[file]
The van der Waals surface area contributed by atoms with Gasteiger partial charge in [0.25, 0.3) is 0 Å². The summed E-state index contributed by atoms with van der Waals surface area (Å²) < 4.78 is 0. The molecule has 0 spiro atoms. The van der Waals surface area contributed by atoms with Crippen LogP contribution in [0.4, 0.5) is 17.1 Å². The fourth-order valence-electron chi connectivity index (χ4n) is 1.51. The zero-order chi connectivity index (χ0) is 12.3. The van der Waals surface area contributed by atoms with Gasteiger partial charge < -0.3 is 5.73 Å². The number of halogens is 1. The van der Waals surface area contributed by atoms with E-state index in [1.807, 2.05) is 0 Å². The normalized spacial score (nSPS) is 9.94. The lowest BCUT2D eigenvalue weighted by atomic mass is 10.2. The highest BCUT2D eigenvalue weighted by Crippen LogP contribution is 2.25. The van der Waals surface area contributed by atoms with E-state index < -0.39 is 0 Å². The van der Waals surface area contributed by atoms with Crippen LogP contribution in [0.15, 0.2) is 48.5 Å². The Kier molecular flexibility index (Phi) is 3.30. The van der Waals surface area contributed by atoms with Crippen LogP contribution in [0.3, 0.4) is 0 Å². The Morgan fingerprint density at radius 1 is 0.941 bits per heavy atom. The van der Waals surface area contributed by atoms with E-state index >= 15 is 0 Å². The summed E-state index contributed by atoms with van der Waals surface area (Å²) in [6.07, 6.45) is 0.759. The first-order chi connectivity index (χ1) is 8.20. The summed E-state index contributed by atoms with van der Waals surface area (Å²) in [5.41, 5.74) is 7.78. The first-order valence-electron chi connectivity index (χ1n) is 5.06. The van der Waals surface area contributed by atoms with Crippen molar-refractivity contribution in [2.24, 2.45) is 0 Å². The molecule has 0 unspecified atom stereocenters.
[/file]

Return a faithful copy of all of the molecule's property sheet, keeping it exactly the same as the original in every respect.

The van der Waals surface area contributed by atoms with Gasteiger partial charge in [0.25, 0.3) is 0 Å². The summed E-state index contributed by atoms with van der Waals surface area (Å²) < 4.78 is 0. The molecule has 0 spiro atoms. The van der Waals surface area contributed by atoms with Crippen LogP contribution in [0.4, 0.5) is 17.1 Å². The fourth-order valence-electron chi connectivity index (χ4n) is 1.51. The zero-order chi connectivity index (χ0) is 12.3. The van der Waals surface area contributed by atoms with Gasteiger partial charge < -0.3 is 5.73 Å². The number of halogens is 1. The van der Waals surface area contributed by atoms with E-state index in [1.807, 2.05) is 0 Å². The normalized spacial score (nSPS) is 9.94. The lowest BCUT2D eigenvalue weighted by atomic mass is 10.2. The highest BCUT2D eigenvalue weighted by Crippen LogP contribution is 2.25. The van der Waals surface area contributed by atoms with E-state index < -0.39 is 0 Å². The van der Waals surface area contributed by atoms with Crippen LogP contribution in [0.15, 0.2) is 48.5 Å². The Kier molecular flexibility index (Phi) is 3.30. The van der Waals surface area contributed by atoms with Crippen LogP contribution in [0.3, 0.4) is 0 Å². The Morgan fingerprint density at radius 1 is 0.941 bits per heavy atom. The van der Waals surface area contributed by atoms with E-state index >= 15 is 0 Å². The summed E-state index contributed by atoms with van der Waals surface area (Å²) in [6.07, 6.45) is 0.759. The first-order chi connectivity index (χ1) is 8.20. The summed E-state index contributed by atoms with van der Waals surface area (Å²) in [5.41, 5.74) is 7.78. The first-order valence-electron chi connectivity index (χ1n) is 5.06. The van der Waals surface area contributed by atoms with Crippen molar-refractivity contribution in [2.24, 2.45) is 0 Å². The molecule has 0 unspecified atom stereocenters.